Mechanisms of Cellular Response to Environmental Changes

     Research in the laboratory is centred around mechanisms that underpin cellular response(s) to changes in the environment and phases of growth or life cycle.  The research has two quite distinct components: the one uses Saccharomyces cerevisiae as a model eukaryotic system to evaluate the cellular response to heavy metal exposure, such as Copper, Chromium (VI) and Cadmium.  The other, in collaboration with Professor P.C.Tai (also in the Dept of Biology at GSU) investigates the various roles of SecA in protein tranlocation in bacteria.

Oxidative Targeting of Enzymes in S. cerevisiae: While both cellular response mechanisms differ dramatically in their mechanisms of action, they each share a significant metabolic component.  The first level response of S. cerevisae to exposure to sub-lethal concentrations of heavy metals involves targeted oxidation of enzymes predominantly within the glycolytic pathway (see Figure 1).  



Figure 1: The Glycolytic and Pentose Phosphate pathways in S. cerevisiae, showing the key enzymes and reactions (in red) that appear to be specifically targeted for oxidation in response to the presence of heavy metals, such as Cu, Cd and Cr.  


Roles of the multifunctional SecA protein in protein translocation: SecA is a key component of the translocation machinery in bacteria, and while it has s no direct analogue in eukaryotes provides a number of essential roles in protein translocation in the cell; from a requisite ATPase in the SecA-YEG transporter complex that drives protein precursors/peptide through the SecYEG protein translocation channels to forming an additional "SecA-only" channel that facilitates the translocation of signal free proteins across the cytoplasmic membrane -albeit with less efficiency than the SecA-YEG channels (Figure 2). Expression of SecA protein is also distingct from theat of all the other members of the translocation machinery, and has been found to be differentially expressed at various phase of cellular growth in E. coli and Bacillus sp.. As such, it is believd that the role of SecA may vary as a functon of growth phase. An analysis of this role for SecA forms the basis of reseach in this laboratory, in strong collaboration with P.C. Tai, who has been a pioneer in this area of research for the last forty years and more..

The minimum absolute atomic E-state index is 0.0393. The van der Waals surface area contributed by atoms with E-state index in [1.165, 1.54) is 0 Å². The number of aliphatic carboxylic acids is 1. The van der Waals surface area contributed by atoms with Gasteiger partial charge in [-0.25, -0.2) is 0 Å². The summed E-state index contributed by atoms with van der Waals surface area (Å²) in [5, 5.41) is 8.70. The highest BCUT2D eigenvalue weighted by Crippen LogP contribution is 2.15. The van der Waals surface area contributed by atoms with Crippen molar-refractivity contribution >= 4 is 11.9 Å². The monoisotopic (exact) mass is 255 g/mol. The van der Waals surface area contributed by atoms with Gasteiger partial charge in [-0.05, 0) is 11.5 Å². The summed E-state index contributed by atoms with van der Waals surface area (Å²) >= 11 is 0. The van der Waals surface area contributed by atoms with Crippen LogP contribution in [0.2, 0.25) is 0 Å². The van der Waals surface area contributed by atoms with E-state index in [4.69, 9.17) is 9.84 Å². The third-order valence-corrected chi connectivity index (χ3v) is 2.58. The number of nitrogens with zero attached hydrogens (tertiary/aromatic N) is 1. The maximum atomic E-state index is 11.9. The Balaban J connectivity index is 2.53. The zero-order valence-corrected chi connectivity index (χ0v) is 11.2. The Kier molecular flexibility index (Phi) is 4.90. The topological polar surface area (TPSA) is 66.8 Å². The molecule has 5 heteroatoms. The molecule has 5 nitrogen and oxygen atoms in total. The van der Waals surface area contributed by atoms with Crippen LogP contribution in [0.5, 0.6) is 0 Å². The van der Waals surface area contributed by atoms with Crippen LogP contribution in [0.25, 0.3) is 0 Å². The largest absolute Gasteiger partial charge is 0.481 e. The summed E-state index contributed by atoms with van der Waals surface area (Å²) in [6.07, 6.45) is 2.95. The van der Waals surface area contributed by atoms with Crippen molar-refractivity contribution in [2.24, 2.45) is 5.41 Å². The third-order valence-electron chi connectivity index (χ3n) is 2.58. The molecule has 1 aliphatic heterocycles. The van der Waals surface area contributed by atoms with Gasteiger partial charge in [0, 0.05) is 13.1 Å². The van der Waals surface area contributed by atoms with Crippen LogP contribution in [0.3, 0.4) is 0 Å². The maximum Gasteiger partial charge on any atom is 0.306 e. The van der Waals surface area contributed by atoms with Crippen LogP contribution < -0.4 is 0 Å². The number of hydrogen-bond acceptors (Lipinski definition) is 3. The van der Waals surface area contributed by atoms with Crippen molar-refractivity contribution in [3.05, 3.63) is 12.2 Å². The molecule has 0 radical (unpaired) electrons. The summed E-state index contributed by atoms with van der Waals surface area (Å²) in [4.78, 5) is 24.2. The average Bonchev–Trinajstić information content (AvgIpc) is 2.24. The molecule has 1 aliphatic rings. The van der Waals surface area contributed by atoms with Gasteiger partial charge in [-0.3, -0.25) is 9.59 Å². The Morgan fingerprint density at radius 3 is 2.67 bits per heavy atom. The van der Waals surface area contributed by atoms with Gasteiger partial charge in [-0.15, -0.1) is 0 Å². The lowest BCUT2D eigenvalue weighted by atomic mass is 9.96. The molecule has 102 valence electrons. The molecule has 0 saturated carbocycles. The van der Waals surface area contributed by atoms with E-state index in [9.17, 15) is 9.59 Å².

Figure 2.  Some of the proposed multi-protein complexes that SecA is believed to form with itself -as a soluble SecAs dimer or in the membrane as SecA-only channel, with SecYEG,DF and with the 70S ribosome.






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